I always feel my work has a sense of alienation and un-comfortableness to it, all wrapped up in a slightly banal hallucination. Which is sometimes how I view life. To me, things like going to the dentist, getting on a bus, speaking to a person on the phone halfway around the world to sort out your broadband, are typical and mundane activities and yet sometimes they can seem like the weirdest things in the world to do.

Sketches, clockwise from left: Boar, Bull, Crocodile (2011), by Nick Sheehy

Sketches, clockwise from left: Boar, Bull, Crocodile (2011).

S&TM: We’ve been loving the new sketches posted on your Flickr page. Can you describe some of your approach to exploring new ideas/directions in your work?

Nick Sheehy: It all stems from the fact that I felt that what I have been drawing was starting to feel like it had plateaued. I was starting to feel limited by what I was drawing and how I was drawing it. Many of my drawings have usually involved some element of planning. The cross-hatching technique can be tedious enough as it is… but if you then introduce planning and layout into the mix… you’re setting yourself up for a slow way of making work.

Pipe Bird (2010), by Nick Sheehy

Pipe Bird (2010)

The new sketches are where I have set rules for myself: no birds, no snakes, no planning, etc in the attempt to free myself from what I thought was holding me back. Most of my favourite artists work involves high levels of ‘winging-it’ and it’s exactly this that I wanted to be able to do. Basically I just wanted to make more fluid work, quicker.

I’ve also found over the years that working in a naive style had made me become a lazy drawer. So through my latest drawings I’ve tried to become more observant, and more technically aware of what I was drawing.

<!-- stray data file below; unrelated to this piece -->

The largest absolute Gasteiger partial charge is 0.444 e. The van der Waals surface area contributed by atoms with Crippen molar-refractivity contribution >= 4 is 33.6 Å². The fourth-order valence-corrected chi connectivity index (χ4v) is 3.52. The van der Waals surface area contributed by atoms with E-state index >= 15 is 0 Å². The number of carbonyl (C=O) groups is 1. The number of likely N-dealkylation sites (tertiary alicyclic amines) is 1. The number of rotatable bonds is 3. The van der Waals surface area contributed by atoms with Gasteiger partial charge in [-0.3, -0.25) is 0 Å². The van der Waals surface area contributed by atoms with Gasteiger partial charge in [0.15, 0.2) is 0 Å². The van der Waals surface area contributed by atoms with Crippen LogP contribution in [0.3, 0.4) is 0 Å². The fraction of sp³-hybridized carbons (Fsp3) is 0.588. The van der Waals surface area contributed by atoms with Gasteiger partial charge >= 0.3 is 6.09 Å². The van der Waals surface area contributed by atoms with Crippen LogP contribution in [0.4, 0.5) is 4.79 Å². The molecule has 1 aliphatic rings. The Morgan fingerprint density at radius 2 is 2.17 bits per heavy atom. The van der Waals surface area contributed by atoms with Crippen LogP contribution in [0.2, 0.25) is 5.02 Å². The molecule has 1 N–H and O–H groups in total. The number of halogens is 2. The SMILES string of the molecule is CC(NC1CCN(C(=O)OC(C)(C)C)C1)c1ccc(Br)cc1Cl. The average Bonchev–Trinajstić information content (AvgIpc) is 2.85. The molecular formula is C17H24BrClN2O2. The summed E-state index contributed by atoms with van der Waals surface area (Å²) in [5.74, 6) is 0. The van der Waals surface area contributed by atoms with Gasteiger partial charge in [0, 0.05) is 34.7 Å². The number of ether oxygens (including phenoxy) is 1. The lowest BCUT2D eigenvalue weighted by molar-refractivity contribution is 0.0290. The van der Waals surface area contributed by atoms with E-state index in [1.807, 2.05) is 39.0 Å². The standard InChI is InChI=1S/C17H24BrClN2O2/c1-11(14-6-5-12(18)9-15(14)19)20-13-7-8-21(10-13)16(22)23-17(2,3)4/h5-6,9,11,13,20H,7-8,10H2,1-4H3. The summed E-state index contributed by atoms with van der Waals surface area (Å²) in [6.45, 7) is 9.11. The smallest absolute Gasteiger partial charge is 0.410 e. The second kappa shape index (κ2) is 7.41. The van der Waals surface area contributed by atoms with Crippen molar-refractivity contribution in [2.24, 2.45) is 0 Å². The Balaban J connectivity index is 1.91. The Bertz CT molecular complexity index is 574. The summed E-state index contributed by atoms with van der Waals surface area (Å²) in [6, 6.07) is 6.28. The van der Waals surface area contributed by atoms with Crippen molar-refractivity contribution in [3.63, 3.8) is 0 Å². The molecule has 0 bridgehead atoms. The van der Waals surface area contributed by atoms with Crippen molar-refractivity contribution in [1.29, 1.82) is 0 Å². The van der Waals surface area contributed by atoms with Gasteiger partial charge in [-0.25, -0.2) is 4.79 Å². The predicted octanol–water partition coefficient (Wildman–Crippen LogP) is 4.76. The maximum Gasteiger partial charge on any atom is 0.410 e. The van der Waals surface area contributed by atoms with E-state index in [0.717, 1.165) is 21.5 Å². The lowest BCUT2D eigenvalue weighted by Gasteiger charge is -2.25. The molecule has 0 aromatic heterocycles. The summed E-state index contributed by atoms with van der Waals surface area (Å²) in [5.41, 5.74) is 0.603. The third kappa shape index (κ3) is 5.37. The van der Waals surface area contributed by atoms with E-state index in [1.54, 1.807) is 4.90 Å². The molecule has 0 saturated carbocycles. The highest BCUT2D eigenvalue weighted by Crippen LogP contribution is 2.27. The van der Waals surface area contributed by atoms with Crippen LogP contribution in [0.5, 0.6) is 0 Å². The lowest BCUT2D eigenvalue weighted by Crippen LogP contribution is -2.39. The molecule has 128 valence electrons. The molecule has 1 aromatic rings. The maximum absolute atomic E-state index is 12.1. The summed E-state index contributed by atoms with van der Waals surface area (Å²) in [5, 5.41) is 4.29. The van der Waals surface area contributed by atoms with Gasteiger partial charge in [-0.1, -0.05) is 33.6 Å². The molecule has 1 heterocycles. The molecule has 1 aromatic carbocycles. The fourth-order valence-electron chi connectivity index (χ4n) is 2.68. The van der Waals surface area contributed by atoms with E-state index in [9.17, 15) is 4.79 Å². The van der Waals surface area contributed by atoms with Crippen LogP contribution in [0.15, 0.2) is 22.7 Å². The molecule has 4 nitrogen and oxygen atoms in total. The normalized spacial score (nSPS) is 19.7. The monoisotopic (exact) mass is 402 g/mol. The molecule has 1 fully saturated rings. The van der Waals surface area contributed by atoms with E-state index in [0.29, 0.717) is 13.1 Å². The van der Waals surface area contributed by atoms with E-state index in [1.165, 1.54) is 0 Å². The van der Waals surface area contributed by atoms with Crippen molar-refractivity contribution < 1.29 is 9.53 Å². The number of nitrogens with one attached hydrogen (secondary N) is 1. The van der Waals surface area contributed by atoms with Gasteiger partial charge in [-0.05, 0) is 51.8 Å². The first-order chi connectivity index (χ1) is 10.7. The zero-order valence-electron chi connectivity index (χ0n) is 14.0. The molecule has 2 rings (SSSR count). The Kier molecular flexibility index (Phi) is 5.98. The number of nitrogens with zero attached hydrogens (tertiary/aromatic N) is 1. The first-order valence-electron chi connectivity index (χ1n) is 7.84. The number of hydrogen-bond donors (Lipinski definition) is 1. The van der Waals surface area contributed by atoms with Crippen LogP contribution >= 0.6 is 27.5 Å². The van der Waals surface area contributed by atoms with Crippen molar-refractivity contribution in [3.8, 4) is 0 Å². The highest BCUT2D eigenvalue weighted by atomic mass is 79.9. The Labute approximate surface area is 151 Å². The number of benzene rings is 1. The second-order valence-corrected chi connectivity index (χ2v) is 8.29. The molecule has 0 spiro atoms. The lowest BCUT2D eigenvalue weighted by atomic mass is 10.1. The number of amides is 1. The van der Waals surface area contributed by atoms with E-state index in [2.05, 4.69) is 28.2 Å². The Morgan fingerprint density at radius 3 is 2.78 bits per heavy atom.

The Band (2010), by Nick Sheehy

The Band (2010)

Bio portrait of Nick Sheehy

Nick Sheehy

S&TM: Given the opportunity, what would be a “dream project” for you?

Nick Sheehy: I’ve already worked on a few “dream” projects that ended up being the opposite. But I would like to work on a book or a comic. That’s going to have to take some planning and I have no idea what sort of book it would be.

I generally enjoy projects where the brief is just to do what you want. I find creating for media that isn’t paper is enough for your brain to start working differently. Even if you aren’t given much direction.

Tall Bird (2011) by Nick Sheehy

Top: Tall Bird (2011). Right: Songs (2010)

Oh yeah, and my dream job as a kid was to design album covers. Up to now, this still hasn’t happened. I used to be into heavy metal and the associated imagery… not sure if there many metal bands out there in the market for birds in suits strumming weirdo lutes.

Songs by Nick Sheehy

S&TM: We want to extend a huge thanks to Nick for taking the time to do this interview and for being a constant source of inspiration. We wish you all the best in your future projects.